Last year, a new evaluation system was instituted at the University to help both managers and employees with the evaluation process. Some of the goals included:
- Creating a system that was more objective.
- Creating a system that rewarded people based on the work they did and its quality.
- Creating a system that helped both workers and managers agree on clearly defined objectives.
Now in its second year, the ADP is becoming a bit more refined, and thankfully we didn’t have to do a full self-evaluation like we did last year. We do, however, need to provide supporting documentation for our ADP. The goal of this is to let our evaluators know what we did this year; they might have a general idea, but they might also have forgotten some things. We all want to avoid a situation where our evaluation score is low and we are told that, “If only you had done X, you would have gotten a higher score!” This might happen in a situation where you didn’t know you needed to do X, but it might also be that you actually did do X, only your evaluator didn’t know… and now it’s too late to change the evaluation because it has moved up through the great bureaucracy and been dutifully stamped and filed.
So, we file supporting documentation regarding what we have done this year. Not everything we have done, by any means, but the notable high points that we want remembered and considered in our evaluation.
When I describe what I do for a living, I first have to say that I work in the Computer Services Help Desk at Missouri State University. Within the context of IT, a Help Desk is generally just a call center, or a repair shop: help people with software, answer questions, replace broken computers, etc. That’s certainly a part of what we do, but my job rarely involves that kind of work. My second statement is always something along the lines of:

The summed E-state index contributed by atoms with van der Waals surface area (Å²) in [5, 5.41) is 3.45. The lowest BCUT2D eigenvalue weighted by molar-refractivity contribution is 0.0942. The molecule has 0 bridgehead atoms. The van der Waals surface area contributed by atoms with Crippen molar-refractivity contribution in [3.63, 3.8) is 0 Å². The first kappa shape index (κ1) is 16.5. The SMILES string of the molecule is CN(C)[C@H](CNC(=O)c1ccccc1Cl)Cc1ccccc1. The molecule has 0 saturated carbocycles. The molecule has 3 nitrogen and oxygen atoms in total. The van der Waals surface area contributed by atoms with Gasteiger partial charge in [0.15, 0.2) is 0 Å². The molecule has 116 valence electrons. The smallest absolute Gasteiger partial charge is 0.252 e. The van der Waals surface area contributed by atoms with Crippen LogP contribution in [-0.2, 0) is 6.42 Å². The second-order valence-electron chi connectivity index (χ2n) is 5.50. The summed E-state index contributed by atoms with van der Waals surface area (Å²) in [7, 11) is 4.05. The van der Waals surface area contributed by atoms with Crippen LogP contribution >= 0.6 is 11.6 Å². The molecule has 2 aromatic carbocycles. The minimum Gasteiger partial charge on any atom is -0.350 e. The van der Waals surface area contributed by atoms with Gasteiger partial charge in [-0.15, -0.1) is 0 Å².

I don’t do much of the repair work anymore. Instead, I spend a lot of time researching and writing, trying to find new solutions to help people work more efficiently (specializing in open source solutions) and I also do a lot of web development. I maintain our unit’s web servers, our wiki, and I do a lot of speaking at conferences or just sessions at our University about different topics.
Since I put the time in to outline my year’s activities, I thought I’d post them here to further clarify on this. It’s nothing special, and most of it probably won’t make sense to someone who doesn’t work here, but if you’ve ever wondered what I do, this is it. It’s over-simplified and doesn’t go into any detail, so a project that consumed more than three months of this year is condensed into “Experts wiki went live in June,” but you get the idea.
Our three objectives for Centralized User Support Specialist this year are:
- Participate and contribute to the successful implementation of the ERP system.
- Maintain competency and currency through professional development. (PDF)
- Provide accurate and appropriate training and documentation. (PDF)
At this time last year, I thought that 2008 was going to be a breeze. I’d had a really busy year, and I was looking forward to a nice, easy coast downhill to 2009. Instead, I ended up doing about twice the amount of work I did last year, and I did it more efficiently in less time.
Looking forward, I can’t begin to imagine what next year will hold. The training labs have been built and in use for some time. The wiki is up and stable. The Luminis portal went live last Wednesday. There’s obviously still work to do, but it’s maintenance, not new projects. What can they throw at me next year that could top this year’s challenges?
And yet, I was wrong before. I have a feeling that 2009 is going to be very interesting indeed.